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There was a roar of exultant laughter and applause, followed by a multiple
whisper of cloth drawn across skin. Occasionally there came the sound of a rip,
then muttered exclamations and more laughter. Reich was invisible at last. He
had half ...
At that moment he heard the sound of distant laughter . . . a sour laugh.
Quizzard's laugh. Reich stepped quickly to the twisted ramp and followed the
sound of the laughter to a plush door hung open on brass hinges and deep set in
PLEASE!" A click, and another gargoyle began in another language. Powell burst
out laughing. “You ought to be ashamed of yourself," a girl said behind him.
Without turning, Powell replied: “I'm sorry. “No Loud Talking or Laughter.' But don'
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I was set to give this story five stars throughout most of the book, but the ending threw me off. Way off.
The majority of the story is a detective story; we follow a crime from the angle of the perpetrator, and the investigating police officer. The caper is made all that much more exciting by the existence of people with esp, known as peepers, of which our investigator is one, and our perpetrator is not. A thrilling game of mouse and peeper cat made the book a quick read, and fun to follow. The inclusion of the catchy lyrics the perpetrator has purposely stuck in his head to keep himself from leaking his crime to the psychics around him interspersed throughout the dialog and action was a great touch that really increased the tension through certain parts of the story.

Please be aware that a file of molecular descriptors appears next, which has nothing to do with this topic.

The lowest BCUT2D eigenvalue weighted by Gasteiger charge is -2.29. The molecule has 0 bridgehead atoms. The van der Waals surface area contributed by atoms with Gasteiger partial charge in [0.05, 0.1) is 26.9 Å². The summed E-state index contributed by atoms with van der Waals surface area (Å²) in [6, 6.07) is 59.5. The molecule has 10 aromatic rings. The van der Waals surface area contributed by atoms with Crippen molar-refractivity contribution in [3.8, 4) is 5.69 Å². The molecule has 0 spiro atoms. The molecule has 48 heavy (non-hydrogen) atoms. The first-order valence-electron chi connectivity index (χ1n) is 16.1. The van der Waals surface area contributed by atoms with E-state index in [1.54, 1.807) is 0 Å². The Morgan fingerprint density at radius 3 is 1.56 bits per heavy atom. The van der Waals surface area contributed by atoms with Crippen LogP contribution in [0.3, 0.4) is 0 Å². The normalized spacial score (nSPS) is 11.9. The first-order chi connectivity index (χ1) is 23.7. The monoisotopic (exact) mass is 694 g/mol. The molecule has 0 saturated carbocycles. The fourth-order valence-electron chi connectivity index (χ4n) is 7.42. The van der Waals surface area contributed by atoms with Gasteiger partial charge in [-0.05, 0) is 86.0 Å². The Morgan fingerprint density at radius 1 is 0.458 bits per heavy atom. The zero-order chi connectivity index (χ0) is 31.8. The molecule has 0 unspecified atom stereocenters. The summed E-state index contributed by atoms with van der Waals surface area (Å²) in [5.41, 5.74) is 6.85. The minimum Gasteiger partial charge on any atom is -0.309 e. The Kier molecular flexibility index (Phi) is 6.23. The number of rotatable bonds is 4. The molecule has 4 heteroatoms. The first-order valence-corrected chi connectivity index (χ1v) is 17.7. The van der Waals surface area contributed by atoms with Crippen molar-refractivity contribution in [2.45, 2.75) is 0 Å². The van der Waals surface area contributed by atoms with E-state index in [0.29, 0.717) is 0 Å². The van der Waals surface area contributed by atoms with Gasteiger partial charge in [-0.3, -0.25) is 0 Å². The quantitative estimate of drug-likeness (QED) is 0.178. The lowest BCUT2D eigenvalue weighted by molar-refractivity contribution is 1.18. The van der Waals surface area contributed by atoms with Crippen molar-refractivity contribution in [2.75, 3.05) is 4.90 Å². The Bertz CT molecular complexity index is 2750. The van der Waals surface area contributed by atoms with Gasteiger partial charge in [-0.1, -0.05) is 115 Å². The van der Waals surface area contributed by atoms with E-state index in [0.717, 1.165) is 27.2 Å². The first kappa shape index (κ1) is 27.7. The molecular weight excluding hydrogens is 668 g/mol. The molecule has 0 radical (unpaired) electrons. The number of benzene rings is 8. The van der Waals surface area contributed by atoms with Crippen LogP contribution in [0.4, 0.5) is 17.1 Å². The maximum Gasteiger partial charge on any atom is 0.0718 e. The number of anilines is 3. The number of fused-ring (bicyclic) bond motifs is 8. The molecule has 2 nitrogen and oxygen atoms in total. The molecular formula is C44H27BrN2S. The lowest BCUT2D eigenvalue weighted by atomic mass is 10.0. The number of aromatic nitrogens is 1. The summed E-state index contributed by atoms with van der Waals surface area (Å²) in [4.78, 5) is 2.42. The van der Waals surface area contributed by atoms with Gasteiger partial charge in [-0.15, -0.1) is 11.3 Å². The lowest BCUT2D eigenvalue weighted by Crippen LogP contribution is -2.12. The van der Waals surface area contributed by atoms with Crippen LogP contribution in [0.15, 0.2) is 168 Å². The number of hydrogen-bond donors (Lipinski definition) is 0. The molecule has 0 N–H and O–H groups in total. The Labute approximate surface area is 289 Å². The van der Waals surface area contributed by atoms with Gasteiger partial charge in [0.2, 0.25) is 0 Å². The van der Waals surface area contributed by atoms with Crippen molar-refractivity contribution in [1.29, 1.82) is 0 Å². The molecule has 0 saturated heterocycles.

The conclusion however, I felt turned suddenly to a different tone altogether. The plot became less understandable, and the ending somewhat preachy. I suddenly got the impression that the author wrote the whole book as a means to state the exposition. Five stars until the last thirty pages or so.